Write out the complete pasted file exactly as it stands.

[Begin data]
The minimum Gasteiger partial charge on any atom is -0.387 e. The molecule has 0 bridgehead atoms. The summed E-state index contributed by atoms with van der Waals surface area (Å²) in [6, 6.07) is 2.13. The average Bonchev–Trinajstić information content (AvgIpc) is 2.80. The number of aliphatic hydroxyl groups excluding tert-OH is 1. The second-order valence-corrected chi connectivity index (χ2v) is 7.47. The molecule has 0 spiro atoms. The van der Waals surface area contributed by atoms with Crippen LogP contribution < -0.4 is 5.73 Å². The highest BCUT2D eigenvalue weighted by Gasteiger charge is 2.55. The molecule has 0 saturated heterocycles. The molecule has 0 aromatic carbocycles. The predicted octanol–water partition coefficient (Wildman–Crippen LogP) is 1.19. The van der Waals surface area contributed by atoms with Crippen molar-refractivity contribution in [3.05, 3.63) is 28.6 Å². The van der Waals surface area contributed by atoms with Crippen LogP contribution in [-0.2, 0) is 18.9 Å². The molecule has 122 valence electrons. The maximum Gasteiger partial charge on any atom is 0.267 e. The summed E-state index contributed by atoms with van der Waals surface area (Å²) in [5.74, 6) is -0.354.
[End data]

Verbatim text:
The minimum Gasteiger partial charge on any atom is -0.387 e. The molecule has 0 bridgehead atoms. The summed E-state index contributed by atoms with van der Waals surface area (Å²) in [6, 6.07) is 2.13. The average Bonchev–Trinajstić information content (AvgIpc) is 2.80. The number of aliphatic hydroxyl groups excluding tert-OH is 1. The second-order valence-corrected chi connectivity index (χ2v) is 7.47. The molecule has 0 spiro atoms. The van der Waals surface area contributed by atoms with Crippen LogP contribution < -0.4 is 5.73 Å². The highest BCUT2D eigenvalue weighted by Gasteiger charge is 2.55. The molecule has 0 saturated heterocycles. The molecule has 0 aromatic carbocycles. The predicted octanol–water partition coefficient (Wildman–Crippen LogP) is 1.19. The van der Waals surface area contributed by atoms with Crippen molar-refractivity contribution in [3.05, 3.63) is 28.6 Å². The van der Waals surface area contributed by atoms with Crippen LogP contribution in [-0.2, 0) is 18.9 Å². The molecule has 122 valence electrons. The maximum Gasteiger partial charge on any atom is 0.267 e. The summed E-state index contributed by atoms with van der Waals surface area (Å²) in [5.74, 6) is -0.354.